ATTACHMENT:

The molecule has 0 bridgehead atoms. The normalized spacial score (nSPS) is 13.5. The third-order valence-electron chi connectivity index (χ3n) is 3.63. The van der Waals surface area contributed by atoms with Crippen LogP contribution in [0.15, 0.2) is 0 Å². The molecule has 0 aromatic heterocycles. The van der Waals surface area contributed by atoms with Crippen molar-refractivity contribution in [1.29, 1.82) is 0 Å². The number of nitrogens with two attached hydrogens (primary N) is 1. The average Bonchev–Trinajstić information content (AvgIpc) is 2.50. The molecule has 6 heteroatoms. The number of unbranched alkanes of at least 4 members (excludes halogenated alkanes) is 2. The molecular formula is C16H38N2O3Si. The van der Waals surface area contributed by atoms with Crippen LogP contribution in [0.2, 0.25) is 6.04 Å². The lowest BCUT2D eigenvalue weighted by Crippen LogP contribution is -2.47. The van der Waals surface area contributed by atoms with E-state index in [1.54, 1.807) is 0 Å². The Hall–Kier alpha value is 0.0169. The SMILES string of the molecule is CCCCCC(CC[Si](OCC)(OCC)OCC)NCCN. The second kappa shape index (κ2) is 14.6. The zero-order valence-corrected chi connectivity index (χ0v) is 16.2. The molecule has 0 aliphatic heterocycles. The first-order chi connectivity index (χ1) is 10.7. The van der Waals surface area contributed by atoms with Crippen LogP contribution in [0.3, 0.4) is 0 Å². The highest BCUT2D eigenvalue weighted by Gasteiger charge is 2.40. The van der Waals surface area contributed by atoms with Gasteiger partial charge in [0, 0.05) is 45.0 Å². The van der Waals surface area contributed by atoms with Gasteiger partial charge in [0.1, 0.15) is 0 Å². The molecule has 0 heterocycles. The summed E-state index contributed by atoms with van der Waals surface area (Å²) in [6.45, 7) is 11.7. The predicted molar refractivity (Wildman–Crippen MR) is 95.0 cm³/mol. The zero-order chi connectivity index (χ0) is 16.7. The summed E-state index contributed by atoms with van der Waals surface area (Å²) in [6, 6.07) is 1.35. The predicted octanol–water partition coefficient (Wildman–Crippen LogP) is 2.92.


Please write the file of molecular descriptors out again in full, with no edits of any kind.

The molecule has 0 bridgehead atoms. The normalized spacial score (nSPS) is 13.5. The third-order valence-electron chi connectivity index (χ3n) is 3.63. The van der Waals surface area contributed by atoms with Crippen LogP contribution in [0.15, 0.2) is 0 Å². The molecule has 0 aromatic heterocycles. The van der Waals surface area contributed by atoms with Crippen molar-refractivity contribution in [1.29, 1.82) is 0 Å². The number of nitrogens with two attached hydrogens (primary N) is 1. The average Bonchev–Trinajstić information content (AvgIpc) is 2.50. The molecule has 6 heteroatoms. The number of unbranched alkanes of at least 4 members (excludes halogenated alkanes) is 2. The molecular formula is C16H38N2O3Si. The van der Waals surface area contributed by atoms with Crippen LogP contribution in [0.2, 0.25) is 6.04 Å². The lowest BCUT2D eigenvalue weighted by Crippen LogP contribution is -2.47. The van der Waals surface area contributed by atoms with E-state index in [1.54, 1.807) is 0 Å². The Hall–Kier alpha value is 0.0169. The SMILES string of the molecule is CCCCCC(CC[Si](OCC)(OCC)OCC)NCCN. The second kappa shape index (κ2) is 14.6. The zero-order valence-corrected chi connectivity index (χ0v) is 16.2. The molecule has 0 aliphatic heterocycles. The first-order chi connectivity index (χ1) is 10.7. The van der Waals surface area contributed by atoms with Crippen LogP contribution in [0.3, 0.4) is 0 Å². The highest BCUT2D eigenvalue weighted by Gasteiger charge is 2.40. The van der Waals surface area contributed by atoms with Gasteiger partial charge in [0, 0.05) is 45.0 Å². The van der Waals surface area contributed by atoms with Gasteiger partial charge in [0.1, 0.15) is 0 Å². The molecule has 0 heterocycles. The summed E-state index contributed by atoms with van der Waals surface area (Å²) in [6.45, 7) is 11.7. The predicted molar refractivity (Wildman–Crippen MR) is 95.0 cm³/mol. The zero-order chi connectivity index (χ0) is 16.7. The summed E-state index contributed by atoms with van der Waals surface area (Å²) in [6, 6.07) is 1.35. The predicted octanol–water partition coefficient (Wildman–Crippen LogP) is 2.92.